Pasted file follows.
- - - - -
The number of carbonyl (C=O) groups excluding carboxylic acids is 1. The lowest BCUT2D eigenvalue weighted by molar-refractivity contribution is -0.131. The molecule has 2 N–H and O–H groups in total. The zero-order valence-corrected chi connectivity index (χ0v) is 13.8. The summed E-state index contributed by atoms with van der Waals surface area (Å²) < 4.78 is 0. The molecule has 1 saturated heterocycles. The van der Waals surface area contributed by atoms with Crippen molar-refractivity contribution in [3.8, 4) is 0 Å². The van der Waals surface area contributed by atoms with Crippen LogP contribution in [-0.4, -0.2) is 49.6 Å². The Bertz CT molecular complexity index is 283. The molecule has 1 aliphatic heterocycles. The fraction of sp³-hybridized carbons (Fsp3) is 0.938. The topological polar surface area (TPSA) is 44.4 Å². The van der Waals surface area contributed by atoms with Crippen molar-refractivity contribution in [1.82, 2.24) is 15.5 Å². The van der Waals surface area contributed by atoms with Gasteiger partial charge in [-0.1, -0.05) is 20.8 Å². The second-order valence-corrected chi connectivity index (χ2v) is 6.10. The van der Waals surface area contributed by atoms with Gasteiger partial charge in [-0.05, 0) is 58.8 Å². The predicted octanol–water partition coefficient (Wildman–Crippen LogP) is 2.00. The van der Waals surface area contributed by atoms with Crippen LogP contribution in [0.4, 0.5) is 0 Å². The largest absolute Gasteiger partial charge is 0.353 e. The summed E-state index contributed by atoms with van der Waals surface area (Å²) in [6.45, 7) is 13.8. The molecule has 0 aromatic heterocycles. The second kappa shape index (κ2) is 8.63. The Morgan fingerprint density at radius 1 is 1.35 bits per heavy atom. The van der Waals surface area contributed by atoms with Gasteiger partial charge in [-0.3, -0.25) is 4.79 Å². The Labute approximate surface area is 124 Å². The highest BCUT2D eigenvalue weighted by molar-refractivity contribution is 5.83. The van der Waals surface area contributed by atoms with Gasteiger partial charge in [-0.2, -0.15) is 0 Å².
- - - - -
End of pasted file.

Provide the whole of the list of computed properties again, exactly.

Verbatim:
The number of carbonyl (C=O) groups excluding carboxylic acids is 1. The lowest BCUT2D eigenvalue weighted by molar-refractivity contribution is -0.131. The molecule has 2 N–H and O–H groups in total. The zero-order valence-corrected chi connectivity index (χ0v) is 13.8. The summed E-state index contributed by atoms with van der Waals surface area (Å²) < 4.78 is 0. The molecule has 1 saturated heterocycles. The van der Waals surface area contributed by atoms with Crippen molar-refractivity contribution in [3.8, 4) is 0 Å². The van der Waals surface area contributed by atoms with Crippen LogP contribution in [-0.4, -0.2) is 49.6 Å². The Bertz CT molecular complexity index is 283. The molecule has 1 aliphatic heterocycles. The fraction of sp³-hybridized carbons (Fsp3) is 0.938. The topological polar surface area (TPSA) is 44.4 Å². The van der Waals surface area contributed by atoms with Crippen molar-refractivity contribution in [1.82, 2.24) is 15.5 Å². The van der Waals surface area contributed by atoms with Gasteiger partial charge in [-0.1, -0.05) is 20.8 Å². The second-order valence-corrected chi connectivity index (χ2v) is 6.10. The van der Waals surface area contributed by atoms with Gasteiger partial charge in [-0.05, 0) is 58.8 Å². The predicted octanol–water partition coefficient (Wildman–Crippen LogP) is 2.00. The van der Waals surface area contributed by atoms with Crippen LogP contribution in [0.4, 0.5) is 0 Å². The largest absolute Gasteiger partial charge is 0.353 e. The summed E-state index contributed by atoms with van der Waals surface area (Å²) in [6.45, 7) is 13.8. The molecule has 0 aromatic heterocycles. The second kappa shape index (κ2) is 8.63. The Morgan fingerprint density at radius 1 is 1.35 bits per heavy atom. The van der Waals surface area contributed by atoms with Gasteiger partial charge in [-0.3, -0.25) is 4.79 Å². The Labute approximate surface area is 124 Å². The highest BCUT2D eigenvalue weighted by molar-refractivity contribution is 5.83. The van der Waals surface area contributed by atoms with Gasteiger partial charge in [-0.2, -0.15) is 0 Å².